Designed by WWI veterans and architects Phillip Hudson and James Wardrop, the Shrine of Remembrance opened in 1934 in honour of Victorians who served during World War I and is now a memorial to all Australians who have served in a military operation. Located on Kings Domain, the Shrine houses over 800 objects, photos and uniforms that offer a reverent glimpse into Australian military service. Commemorative events are held at the memorial on ANZAC Day and Remembrance Day.
Approximately one million years ago, Mount Holden erupted. When the cooling lava fractured, it left behind tall basalt columns that resemble a cathedral’s organ pipes. Situated in Keilor North, the natural amphitheatre is just one of the many impressive geological formations in the 121 hectare Organ Pipes National Park. Upstream, you’ll see the Rosette Stone and The Tessellated Pavement.
Stretching 580 meters out into Port Phillip Bay, the historic Princes Pier was built between 1912 and 1915 and was a major arrival point for migrants in the post-war era. Following multiple fires, the first 196 meters of the pier were restored in 2006, while the remaining wooden pylons were preserved, leaving a haunting, derelict view of Melbourne’s past. Attracting photographers, Princes Pier provides a dramatic view of water.
Formed by erosion over millions of years, The Twelve Apostles is a group of windswept limestone pillars that rise out of Bass Strait. Attracting over 1.2 million visitors annually, the eight remaining rock formations are a must-see sight along the Great Ocean Road and are best viewed at dawn or dusk when the coastline is bathed in pastel light. The area is also known for its little penguin colony.
Established in 1854, the State Library of Victoria holds over two million titles and features seven reading rooms, including the magnificent octagonal La Trobe Reading Room where many Melbourne authors have chiseled away at their manuscripts. Australia’s oldest public library also holds the diaries of Melbourne founders John Batman and John Pascoe Fawkner, Captain James Cook’s folios and Victorian outlaw Ned Kelly’s original armor.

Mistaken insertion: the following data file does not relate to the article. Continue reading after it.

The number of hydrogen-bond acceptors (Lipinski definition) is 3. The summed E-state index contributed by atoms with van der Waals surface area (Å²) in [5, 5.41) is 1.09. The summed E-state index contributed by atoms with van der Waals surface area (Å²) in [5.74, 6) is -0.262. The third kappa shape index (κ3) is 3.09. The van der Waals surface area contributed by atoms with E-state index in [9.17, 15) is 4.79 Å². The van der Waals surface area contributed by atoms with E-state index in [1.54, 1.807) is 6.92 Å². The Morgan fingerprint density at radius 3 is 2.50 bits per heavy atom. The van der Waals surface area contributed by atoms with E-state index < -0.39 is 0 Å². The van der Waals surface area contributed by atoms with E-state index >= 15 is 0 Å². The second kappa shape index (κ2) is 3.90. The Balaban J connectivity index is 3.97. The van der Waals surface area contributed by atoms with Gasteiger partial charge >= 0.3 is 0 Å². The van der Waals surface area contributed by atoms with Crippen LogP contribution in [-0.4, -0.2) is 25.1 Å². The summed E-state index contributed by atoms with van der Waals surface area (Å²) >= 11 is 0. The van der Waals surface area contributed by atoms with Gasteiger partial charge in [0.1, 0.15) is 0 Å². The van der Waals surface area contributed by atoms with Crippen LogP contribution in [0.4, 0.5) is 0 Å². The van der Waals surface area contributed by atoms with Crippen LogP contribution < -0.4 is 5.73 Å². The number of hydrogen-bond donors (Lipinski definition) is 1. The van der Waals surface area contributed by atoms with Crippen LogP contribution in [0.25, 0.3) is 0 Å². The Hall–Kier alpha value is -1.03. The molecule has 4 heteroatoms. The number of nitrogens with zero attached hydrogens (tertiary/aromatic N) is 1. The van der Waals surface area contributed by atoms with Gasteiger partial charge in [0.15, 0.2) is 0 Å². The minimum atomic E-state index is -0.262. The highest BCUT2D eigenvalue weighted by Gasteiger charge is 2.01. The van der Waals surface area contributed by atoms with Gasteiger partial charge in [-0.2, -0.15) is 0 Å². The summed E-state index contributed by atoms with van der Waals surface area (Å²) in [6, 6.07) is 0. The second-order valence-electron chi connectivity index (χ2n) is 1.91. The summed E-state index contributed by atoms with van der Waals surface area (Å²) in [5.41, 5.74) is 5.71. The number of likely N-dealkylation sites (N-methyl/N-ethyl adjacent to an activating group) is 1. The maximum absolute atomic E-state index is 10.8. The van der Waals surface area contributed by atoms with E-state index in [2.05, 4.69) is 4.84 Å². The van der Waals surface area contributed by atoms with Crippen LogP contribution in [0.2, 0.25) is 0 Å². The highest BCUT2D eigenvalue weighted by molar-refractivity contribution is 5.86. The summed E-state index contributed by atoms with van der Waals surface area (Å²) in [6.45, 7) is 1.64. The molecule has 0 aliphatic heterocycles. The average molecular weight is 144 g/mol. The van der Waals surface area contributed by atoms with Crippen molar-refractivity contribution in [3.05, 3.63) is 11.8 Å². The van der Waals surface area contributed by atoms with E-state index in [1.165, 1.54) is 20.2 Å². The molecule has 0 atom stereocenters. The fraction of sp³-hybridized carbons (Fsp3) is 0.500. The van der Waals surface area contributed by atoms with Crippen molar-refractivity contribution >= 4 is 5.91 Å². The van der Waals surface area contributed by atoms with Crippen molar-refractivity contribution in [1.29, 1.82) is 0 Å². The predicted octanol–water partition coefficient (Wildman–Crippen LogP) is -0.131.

The southernmost point of Australia’s mainland, Wilsons Promontory National Park is a popular holiday destination for Victorians. Known as ‘The Prom’, the 50,000 hectare reserve features meandering walking trails, an abundance of native wildlife and spectacular scenery that meshes bush land with idyllic coastal vistas. There are camping and accommodation options at Tidal River as well as a visitor’s centre, general store and other facilities.
Designed by Joseph Reed, the Royal Exhibition Building was built to host the Melbourne International Exhibition in 1880 and more than a century later, it became the first building in Australia to receive World Heritage listing. Neighboring the Melbourne Museum in Carlton Gardens, the building held the first Parliament of Australia on the 9th of May 1901. In 1984, Princess Alexandra granted the building its royal title and today, the space holds exhibitions and festivals.
Concealed in a ferny inlet of Mt Dandenong is the William Ricketts Sanctuary, which features almost one hundred sculptures created by William Ricketts between 1934 and his death in 1993. The ‘Forest of Love’ illustrates the affinity Ricketts had with Indigenous people and their relationship with Mother Nature. In addition to the sculptures, the park features archways, grottos and streams scattered around the lush mountain ash trees and tree ferns.
Situated on the Great Ocean Road near Port Campbell, the London Arch once formed a double span natural bridge until the section closest to the mainland collapsed on the 15th of January 1990. Prior to the collapse, visitors could walk across London Bridge – in fact, two tourists were stranded on the furthermost point when the bridge collapsed. Nowadays, there are two viewing platforms and if you’re lucky, you may see little penguins.
Located on the picturesque Sherbrooke Road, The Alfred Nicholas Gardens lies within the Dandenong Ranges in the Burnham Beeches estate. Established in 1933 by Alfred Nicholas, the man who co-developed the Aspro painkiller, the gardens span across 13 acres and include moss coated ponds, charming bridges, sculptures, a rotunda and a mystic waterfall. At the bottom of the garden sits a quaint boathouse and ornamental lake, which reflects the vibrant foliage in autumn and blooms in spring.
Preserved under The Glass Cone at Melbourne Central, Coop’s Shot Tower stands as a reminder of Melbourne’s industrial history. Built in 1888, the nine storey tower was the tallest building in Melbourne until the mid-1940s and today it’s one of only three 19th century shot towers remaining in Australia. A free museum is located on the second floor of the tower providing an insight into shot production.
Located in Greater Melbourne, the Grampians offers a diverse range of scenery including sandstone mountain ranges and Aboriginal rock art dating back 22,000 years. Marvel at the tremendous panoramic view from The Pinnacle, scale The Balconies and see the wondrous MacKenzie Falls – Victoria’s largest waterfall. Popular with hikers, the area has a multitude of walking tracks including those that range from easy to the challenging.